You, in common with creators in all other fields, need strong laws and sound contractual practices to defend your rights. Left unregulated, the market will fail.
The concept of copyright springs from market failure. As we see in many parts of the world, left unregulated, the open market fails creators by allowing widespread piracy of their work, and will not reward them in such a way as to give them incentives to continue investing in their creativity.
However, as we have already seen, contradictions within the UK’s current laws regarding copyright weaken their ability to protect creators.
In legal theory, the Copyright Design and Patents Act protects creators by granting them an automatic right of ownership once a work has been created and recorded.
In principle, this right of ownership, backed up with the force of law, should give creators the ability to secure reasonable income from their work. It should confer the ability to control exploitation of the work by others who might want to reproduce, perform or broadcast it. This control would be exercised by licensing rights to the exploiter. During the limited life of copyright, the force of the law should also give creators the ability to seek reasonable redress if these rights are infringed.
That’s the theory. However, in practice things do not work like this.
Unfortunately, the CDPA treats this right of ownership of creative work as no different to ownership of physical property like a car or a sofa. This simplistic concept neglects the ease with which the intellectual property in creative work can be copied or otherwise plagiarised, especially in digital media. It also facilitates a form of binding contract whose future effects may be difficult to foresee – the so-called ‘assignment’ in which a creator passes the rights of ownership wholly or in part to another party, usually but not always for payment. Case law has shown that such a contract does not even need to be written down to be effective – for example it can be implied in a conversation or by a commissioner’s custom and practice.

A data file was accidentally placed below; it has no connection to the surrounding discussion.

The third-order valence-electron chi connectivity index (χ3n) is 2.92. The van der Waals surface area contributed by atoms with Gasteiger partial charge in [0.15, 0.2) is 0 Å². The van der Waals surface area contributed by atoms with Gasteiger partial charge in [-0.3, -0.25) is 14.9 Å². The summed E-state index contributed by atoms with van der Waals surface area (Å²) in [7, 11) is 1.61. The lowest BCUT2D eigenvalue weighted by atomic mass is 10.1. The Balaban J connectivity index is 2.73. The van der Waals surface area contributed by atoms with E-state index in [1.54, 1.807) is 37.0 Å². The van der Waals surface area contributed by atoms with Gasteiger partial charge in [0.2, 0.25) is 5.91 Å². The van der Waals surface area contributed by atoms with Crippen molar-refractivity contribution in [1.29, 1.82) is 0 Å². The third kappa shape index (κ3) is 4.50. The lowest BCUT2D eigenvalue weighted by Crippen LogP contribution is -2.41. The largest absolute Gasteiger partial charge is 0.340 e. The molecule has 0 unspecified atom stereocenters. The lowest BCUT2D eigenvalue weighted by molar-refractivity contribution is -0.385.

In consequence, coercion, deception and other abuses abound. Whether by way of ‘standard’ contracts; total rights assignment for a one-off fee; the use of opaque language to disguise the effect of the transfer (for instance describing effective rights assignment as a ‘licence’); or by making assignment of rights a condition for being paid, artists are regularly being separated from their rights because of the sanctity of contract in UK law.
3: You need sound contracts: what is needed